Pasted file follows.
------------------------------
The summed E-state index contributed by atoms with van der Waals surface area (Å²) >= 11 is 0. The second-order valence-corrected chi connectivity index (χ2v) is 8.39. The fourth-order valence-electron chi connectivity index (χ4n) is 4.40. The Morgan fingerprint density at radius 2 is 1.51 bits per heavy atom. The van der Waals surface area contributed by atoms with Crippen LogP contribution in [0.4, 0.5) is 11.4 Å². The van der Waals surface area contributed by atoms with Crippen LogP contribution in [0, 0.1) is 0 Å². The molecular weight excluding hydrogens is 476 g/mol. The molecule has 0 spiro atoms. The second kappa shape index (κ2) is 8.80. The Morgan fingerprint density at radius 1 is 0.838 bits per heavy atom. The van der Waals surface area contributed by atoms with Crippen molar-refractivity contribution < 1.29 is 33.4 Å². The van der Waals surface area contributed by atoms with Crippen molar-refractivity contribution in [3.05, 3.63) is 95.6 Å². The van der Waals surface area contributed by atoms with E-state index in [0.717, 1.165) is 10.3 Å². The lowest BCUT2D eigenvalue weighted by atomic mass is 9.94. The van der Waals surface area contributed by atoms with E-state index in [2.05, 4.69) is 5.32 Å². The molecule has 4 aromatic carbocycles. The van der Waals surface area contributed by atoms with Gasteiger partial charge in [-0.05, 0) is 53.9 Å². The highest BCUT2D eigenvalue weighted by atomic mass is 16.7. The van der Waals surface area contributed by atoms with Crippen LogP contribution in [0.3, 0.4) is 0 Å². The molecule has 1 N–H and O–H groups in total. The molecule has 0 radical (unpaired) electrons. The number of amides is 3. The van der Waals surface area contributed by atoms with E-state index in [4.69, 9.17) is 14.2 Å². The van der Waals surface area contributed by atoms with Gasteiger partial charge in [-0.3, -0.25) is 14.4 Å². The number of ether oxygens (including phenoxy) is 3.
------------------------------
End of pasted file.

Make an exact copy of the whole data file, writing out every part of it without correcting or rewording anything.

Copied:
The summed E-state index contributed by atoms with van der Waals surface area (Å²) >= 11 is 0. The second-order valence-corrected chi connectivity index (χ2v) is 8.39. The fourth-order valence-electron chi connectivity index (χ4n) is 4.40. The Morgan fingerprint density at radius 2 is 1.51 bits per heavy atom. The van der Waals surface area contributed by atoms with Crippen LogP contribution in [0.4, 0.5) is 11.4 Å². The van der Waals surface area contributed by atoms with Crippen LogP contribution in [0, 0.1) is 0 Å². The molecular weight excluding hydrogens is 476 g/mol. The molecule has 0 spiro atoms. The second kappa shape index (κ2) is 8.80. The Morgan fingerprint density at radius 1 is 0.838 bits per heavy atom. The van der Waals surface area contributed by atoms with Crippen molar-refractivity contribution < 1.29 is 33.4 Å². The van der Waals surface area contributed by atoms with Crippen molar-refractivity contribution in [3.05, 3.63) is 95.6 Å². The van der Waals surface area contributed by atoms with E-state index in [0.717, 1.165) is 10.3 Å². The lowest BCUT2D eigenvalue weighted by atomic mass is 9.94. The van der Waals surface area contributed by atoms with E-state index in [2.05, 4.69) is 5.32 Å². The molecule has 4 aromatic carbocycles. The van der Waals surface area contributed by atoms with Gasteiger partial charge in [-0.05, 0) is 53.9 Å². The highest BCUT2D eigenvalue weighted by atomic mass is 16.7. The van der Waals surface area contributed by atoms with Crippen LogP contribution in [0.3, 0.4) is 0 Å². The molecule has 1 N–H and O–H groups in total. The molecule has 0 radical (unpaired) electrons. The number of amides is 3. The van der Waals surface area contributed by atoms with E-state index in [4.69, 9.17) is 14.2 Å². The van der Waals surface area contributed by atoms with Gasteiger partial charge in [-0.3, -0.25) is 14.4 Å². The number of ether oxygens (including phenoxy) is 3.